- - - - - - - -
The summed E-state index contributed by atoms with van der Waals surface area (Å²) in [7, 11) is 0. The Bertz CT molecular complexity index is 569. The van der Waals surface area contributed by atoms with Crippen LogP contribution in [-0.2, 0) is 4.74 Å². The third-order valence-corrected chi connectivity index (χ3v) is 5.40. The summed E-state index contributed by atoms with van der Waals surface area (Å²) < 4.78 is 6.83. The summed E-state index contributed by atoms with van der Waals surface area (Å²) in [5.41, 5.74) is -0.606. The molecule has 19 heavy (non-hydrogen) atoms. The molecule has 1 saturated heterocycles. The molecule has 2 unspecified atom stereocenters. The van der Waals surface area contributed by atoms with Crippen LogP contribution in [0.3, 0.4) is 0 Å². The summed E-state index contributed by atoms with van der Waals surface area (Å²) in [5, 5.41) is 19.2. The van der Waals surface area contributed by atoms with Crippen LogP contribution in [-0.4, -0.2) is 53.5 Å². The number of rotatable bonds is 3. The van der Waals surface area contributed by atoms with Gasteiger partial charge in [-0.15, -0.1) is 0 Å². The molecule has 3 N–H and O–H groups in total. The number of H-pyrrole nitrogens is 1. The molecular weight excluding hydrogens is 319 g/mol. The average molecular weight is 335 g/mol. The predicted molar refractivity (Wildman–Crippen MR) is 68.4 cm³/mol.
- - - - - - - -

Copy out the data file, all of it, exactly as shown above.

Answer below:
The summed E-state index contributed by atoms with van der Waals surface area (Å²) in [7, 11) is 0. The Bertz CT molecular complexity index is 569. The van der Waals surface area contributed by atoms with Crippen LogP contribution in [-0.2, 0) is 4.74 Å². The third-order valence-corrected chi connectivity index (χ3v) is 5.40. The summed E-state index contributed by atoms with van der Waals surface area (Å²) < 4.78 is 6.83. The summed E-state index contributed by atoms with van der Waals surface area (Å²) in [5.41, 5.74) is -0.606. The molecule has 19 heavy (non-hydrogen) atoms. The molecule has 1 saturated heterocycles. The molecule has 2 unspecified atom stereocenters. The van der Waals surface area contributed by atoms with Crippen LogP contribution in [0.3, 0.4) is 0 Å². The summed E-state index contributed by atoms with van der Waals surface area (Å²) in [5, 5.41) is 19.2. The van der Waals surface area contributed by atoms with Crippen LogP contribution in [-0.4, -0.2) is 53.5 Å². The number of rotatable bonds is 3. The van der Waals surface area contributed by atoms with Gasteiger partial charge in [-0.15, -0.1) is 0 Å². The molecule has 3 N–H and O–H groups in total. The number of H-pyrrole nitrogens is 1. The molecular weight excluding hydrogens is 319 g/mol. The average molecular weight is 335 g/mol. The predicted molar refractivity (Wildman–Crippen MR) is 68.4 cm³/mol.